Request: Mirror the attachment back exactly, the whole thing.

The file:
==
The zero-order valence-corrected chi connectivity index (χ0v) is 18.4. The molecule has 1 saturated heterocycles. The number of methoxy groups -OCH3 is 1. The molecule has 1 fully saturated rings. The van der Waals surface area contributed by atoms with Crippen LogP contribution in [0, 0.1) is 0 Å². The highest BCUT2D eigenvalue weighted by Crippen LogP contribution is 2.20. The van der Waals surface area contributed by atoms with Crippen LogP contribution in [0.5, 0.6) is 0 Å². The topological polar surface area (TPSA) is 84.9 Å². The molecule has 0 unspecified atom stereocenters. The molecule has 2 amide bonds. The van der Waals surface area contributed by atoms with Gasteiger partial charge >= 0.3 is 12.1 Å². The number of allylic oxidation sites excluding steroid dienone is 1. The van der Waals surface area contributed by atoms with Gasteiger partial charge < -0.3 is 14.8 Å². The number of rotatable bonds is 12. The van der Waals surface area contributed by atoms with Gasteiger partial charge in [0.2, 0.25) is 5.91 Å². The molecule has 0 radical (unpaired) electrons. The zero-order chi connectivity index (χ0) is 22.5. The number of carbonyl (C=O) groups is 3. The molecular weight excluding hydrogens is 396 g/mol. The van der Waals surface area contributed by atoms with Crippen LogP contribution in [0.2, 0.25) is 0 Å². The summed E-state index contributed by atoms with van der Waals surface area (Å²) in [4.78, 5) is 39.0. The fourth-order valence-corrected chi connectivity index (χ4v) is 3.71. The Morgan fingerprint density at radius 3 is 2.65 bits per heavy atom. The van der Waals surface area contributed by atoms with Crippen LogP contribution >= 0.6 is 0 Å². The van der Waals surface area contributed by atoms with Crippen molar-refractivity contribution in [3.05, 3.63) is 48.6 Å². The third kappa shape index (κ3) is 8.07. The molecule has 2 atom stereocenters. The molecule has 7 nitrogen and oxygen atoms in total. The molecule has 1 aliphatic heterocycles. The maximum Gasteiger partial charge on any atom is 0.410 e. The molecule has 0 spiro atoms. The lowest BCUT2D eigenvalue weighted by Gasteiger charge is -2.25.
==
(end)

The zero-order valence-corrected chi connectivity index (χ0v) is 18.4. The molecule has 1 saturated heterocycles. The number of methoxy groups -OCH3 is 1. The molecule has 1 fully saturated rings. The van der Waals surface area contributed by atoms with Crippen LogP contribution in [0, 0.1) is 0 Å². The highest BCUT2D eigenvalue weighted by Crippen LogP contribution is 2.20. The van der Waals surface area contributed by atoms with Crippen LogP contribution in [0.5, 0.6) is 0 Å². The topological polar surface area (TPSA) is 84.9 Å². The molecule has 0 unspecified atom stereocenters. The molecule has 2 amide bonds. The van der Waals surface area contributed by atoms with Gasteiger partial charge >= 0.3 is 12.1 Å². The number of allylic oxidation sites excluding steroid dienone is 1. The van der Waals surface area contributed by atoms with Gasteiger partial charge < -0.3 is 14.8 Å². The number of rotatable bonds is 12. The van der Waals surface area contributed by atoms with Gasteiger partial charge in [0.2, 0.25) is 5.91 Å². The molecule has 0 radical (unpaired) electrons. The zero-order chi connectivity index (χ0) is 22.5. The number of carbonyl (C=O) groups is 3. The molecular weight excluding hydrogens is 396 g/mol. The van der Waals surface area contributed by atoms with Crippen LogP contribution in [0.2, 0.25) is 0 Å². The summed E-state index contributed by atoms with van der Waals surface area (Å²) in [4.78, 5) is 39.0. The fourth-order valence-corrected chi connectivity index (χ4v) is 3.71. The Morgan fingerprint density at radius 3 is 2.65 bits per heavy atom. The van der Waals surface area contributed by atoms with Crippen LogP contribution >= 0.6 is 0 Å². The van der Waals surface area contributed by atoms with Crippen molar-refractivity contribution in [3.05, 3.63) is 48.6 Å². The third kappa shape index (κ3) is 8.07. The molecule has 2 atom stereocenters. The molecule has 7 nitrogen and oxygen atoms in total. The molecule has 1 aliphatic heterocycles. The maximum Gasteiger partial charge on any atom is 0.410 e. The molecule has 0 spiro atoms. The lowest BCUT2D eigenvalue weighted by Gasteiger charge is -2.25.